Computer says “maybe.”
If you’ve never worked in retail, hospitality or in a call centre, you can’t truly appreciate the horror of having to serve customers every day (and should think twice before giving staff in these industries a hard time). Tech Support: Error Unknown is an accurate portrayal of the trials and tribulations of customer service, with decent – albeit imperfect – simulation and numerous branching story paths making it worth turning off and on again a bunch of times.
You’ve landed a job working remotely for Quasar, providing smartphone support for their customers through online chat. Open a new ticket and the user will say what ails their device, from a cracked screen to failing to boot or simply that they can’t work out how to set a new wallpaper. Rather than type manually, you pick from a menu of canned responses covering a breadth of solutions. This simplifies the process, making it easy to control while still feeling like a tech support simulation.
But of course, it’s not entirely straightforward. Customers are vague and unhelpful when describing their issues. Sometimes you’ll have to remotely connect to their device to track it by GPS or install software. And before issuing a more gratuitous solution – a free repair, or replacement handset – you’ll have to check their level of warranty on the customer database.
Just as you’re beginning to get used to the support tools at your disposal, you’ll receive another email about a change of process or a new service you can offer. Some of the more complex processes aren’t very well explained, like remote access, necessitating trial and error. But the cumulative approach to complexity avoids overwhelming you with too much in one go and keeps things fresh, in the early stages at least.
Having worked in tech support myself in the real world, Error Unknown feels all too familiar. For better or worse, it’s a realistic depiction of the job, warts and all. Obstinate customers. Device problems with ambiguous solutions. And the stress of managing multiple customers at once, a tact that isn’t strictly mandatory but is so if you want to earn more than a pittance. Multitasking, contrary to popular belief, is not a natural or effective state of working. It’s tiring and anxiety-inducing. Error Unknown isn’t a relaxing game to kick back with – it feels like genuine work.
That said, with time you manage to get in the flow and muscle memory kicks in. Without much conscious thought you’re carrying out processes and clicking through responses. Little efficiencies become habit, like clicking ‘What’s the problem?” as soon as you open a window, opening a new ticket when you can tell the current one is about to end and retaining a consistent window layout. Adopting these habits provides marginal gains in how quickly you complete tickets. The faster and more effectively you provide support, the more commission you earn.
As an added bonus, the resident tech guru at the company sells upgrades like extra RAM (which can be downloaded and installed to your system, bafflingly), auto-responders and other software add-ons to streamline your workflow. He’s a bit of a tool and his prices are extortionate, but his webstore is a necessary evil to make your life easier.
As a simulation, then, Error Unknown is reasonably accomplished, but there’s a bit more to it. Whereas you can keep your head down, work your way through the ranks at Quasar and earn as much money as you can, you can choose to place your allegiance elsewhere. A shadowy band of hackers called Indigo, riffing on Anonymous, try to convince you to help take down Quasar from the inside, as penance for their corrupt business practices. An investigator also contacts you, requesting information on either Indigo or Quasar so that she can carry out an investigation.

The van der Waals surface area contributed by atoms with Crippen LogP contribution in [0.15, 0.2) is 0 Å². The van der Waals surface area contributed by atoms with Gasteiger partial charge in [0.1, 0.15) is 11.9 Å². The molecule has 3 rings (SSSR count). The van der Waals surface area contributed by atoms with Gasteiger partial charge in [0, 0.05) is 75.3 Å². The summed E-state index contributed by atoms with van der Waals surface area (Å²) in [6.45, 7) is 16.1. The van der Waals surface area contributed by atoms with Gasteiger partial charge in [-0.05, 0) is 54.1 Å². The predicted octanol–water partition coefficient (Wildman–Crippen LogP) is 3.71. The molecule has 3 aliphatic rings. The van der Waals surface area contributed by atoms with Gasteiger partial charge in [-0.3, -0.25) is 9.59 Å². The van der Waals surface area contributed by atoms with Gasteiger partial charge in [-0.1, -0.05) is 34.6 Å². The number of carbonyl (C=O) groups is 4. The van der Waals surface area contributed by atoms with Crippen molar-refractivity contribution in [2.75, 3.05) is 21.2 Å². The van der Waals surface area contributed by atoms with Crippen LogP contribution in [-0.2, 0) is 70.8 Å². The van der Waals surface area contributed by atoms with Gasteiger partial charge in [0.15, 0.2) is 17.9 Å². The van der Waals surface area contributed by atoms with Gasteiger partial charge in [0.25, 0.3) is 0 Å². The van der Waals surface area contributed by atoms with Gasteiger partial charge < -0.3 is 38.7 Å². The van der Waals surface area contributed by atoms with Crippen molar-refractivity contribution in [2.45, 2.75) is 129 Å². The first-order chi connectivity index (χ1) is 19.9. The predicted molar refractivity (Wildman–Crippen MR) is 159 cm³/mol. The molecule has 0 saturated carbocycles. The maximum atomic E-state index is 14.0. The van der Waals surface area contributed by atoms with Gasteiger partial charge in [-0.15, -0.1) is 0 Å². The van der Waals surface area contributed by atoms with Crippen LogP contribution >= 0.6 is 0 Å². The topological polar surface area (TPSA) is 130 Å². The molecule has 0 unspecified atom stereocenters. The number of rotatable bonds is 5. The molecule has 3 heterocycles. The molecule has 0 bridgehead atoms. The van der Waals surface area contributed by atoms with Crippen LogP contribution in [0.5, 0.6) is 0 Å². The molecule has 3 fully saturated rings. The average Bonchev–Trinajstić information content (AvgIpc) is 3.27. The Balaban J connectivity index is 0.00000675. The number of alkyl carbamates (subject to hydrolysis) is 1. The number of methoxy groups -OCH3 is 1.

Choose to support Indigo, for example, and you’ll have to hack your computer terminal to access secret information to help expose Quasar. The varying branches give Error Unknown variety, as well as replayability, with around 20 different endings. Whereas it would take remarkable patience to achieve them all, it’s worth several playthroughs to uncover a few of them. Mercifully, if you screw up, a fail state lets you replay that day rather than bring your playthrough to an abrupt end.
Like the mobile devices you’re troubleshooting, however, Error Unknown doesn’t always work as intended. Sometimes you’ll fail a ticket despite an indignant certainty you got it right, and the explanation provided by email or chat will be either contradictory or flat-out make no sense. Cracks can also show in the veneer of what are essentially chatbots that you’re speaking to. It’s not uncommon for them to spout something illogical, or worse, placeholder text.
In fact, the writing isn’t particularly strong in general, irrespective of buggy text and customer typos put in deliberately to add flavour. Conversations with Indigo and your boss edge too far on the side of hamminess, undermining the tone. It straddles an awkward line, not cool enough to be taken seriously nor tongue-in-cheek enough to be funny. Repetition soon starts to set in through the support ticketing process, too, with it not taking long for the same customers and conversations to resurface.
With this in mind, for something intended to be played many times, Error Unknown has a tendency to drag on. It would have benefitted from tightening up, each ‘run’ lasting fewer days in order to maximise novelty and minimise repetition. But despite having more than a few bugs in its execution, Tech Support: Error Unknown just about qualifies as a minimum viable product. Ticket completed.
[Reviewed on PC]
James loves a deep action-adventure game, RPG or Metroidvania. He can often be found in The Indie Game Website’s review section casting his critical eye over the latest indie games.